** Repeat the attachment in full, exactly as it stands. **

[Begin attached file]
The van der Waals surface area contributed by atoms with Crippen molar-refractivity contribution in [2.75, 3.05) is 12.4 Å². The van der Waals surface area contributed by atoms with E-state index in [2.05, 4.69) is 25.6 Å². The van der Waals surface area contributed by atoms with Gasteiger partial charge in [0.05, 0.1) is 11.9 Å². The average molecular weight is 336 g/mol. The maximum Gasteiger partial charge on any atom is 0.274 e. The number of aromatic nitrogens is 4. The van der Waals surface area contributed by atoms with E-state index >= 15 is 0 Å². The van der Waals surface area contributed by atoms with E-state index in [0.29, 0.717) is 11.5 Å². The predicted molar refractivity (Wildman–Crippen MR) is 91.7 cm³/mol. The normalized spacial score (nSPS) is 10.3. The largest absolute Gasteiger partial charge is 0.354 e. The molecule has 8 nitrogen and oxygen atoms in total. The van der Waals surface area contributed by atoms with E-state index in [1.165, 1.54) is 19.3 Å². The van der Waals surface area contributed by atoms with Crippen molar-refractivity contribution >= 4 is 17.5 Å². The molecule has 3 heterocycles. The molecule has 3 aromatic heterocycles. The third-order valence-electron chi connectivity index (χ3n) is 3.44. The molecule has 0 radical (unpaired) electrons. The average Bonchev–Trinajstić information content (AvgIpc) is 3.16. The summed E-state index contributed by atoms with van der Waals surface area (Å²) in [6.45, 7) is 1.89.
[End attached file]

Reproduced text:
The van der Waals surface area contributed by atoms with Crippen molar-refractivity contribution in [2.75, 3.05) is 12.4 Å². The van der Waals surface area contributed by atoms with E-state index in [2.05, 4.69) is 25.6 Å². The van der Waals surface area contributed by atoms with Gasteiger partial charge in [0.05, 0.1) is 11.9 Å². The average molecular weight is 336 g/mol. The maximum Gasteiger partial charge on any atom is 0.274 e. The number of aromatic nitrogens is 4. The van der Waals surface area contributed by atoms with E-state index >= 15 is 0 Å². The van der Waals surface area contributed by atoms with E-state index in [0.29, 0.717) is 11.5 Å². The predicted molar refractivity (Wildman–Crippen MR) is 91.7 cm³/mol. The normalized spacial score (nSPS) is 10.3. The largest absolute Gasteiger partial charge is 0.354 e. The molecule has 8 nitrogen and oxygen atoms in total. The van der Waals surface area contributed by atoms with E-state index in [1.165, 1.54) is 19.3 Å². The van der Waals surface area contributed by atoms with Crippen molar-refractivity contribution >= 4 is 17.5 Å². The molecule has 3 heterocycles. The molecule has 3 aromatic heterocycles. The third-order valence-electron chi connectivity index (χ3n) is 3.44. The molecule has 0 radical (unpaired) electrons. The average Bonchev–Trinajstić information content (AvgIpc) is 3.16. The summed E-state index contributed by atoms with van der Waals surface area (Å²) in [6.45, 7) is 1.89.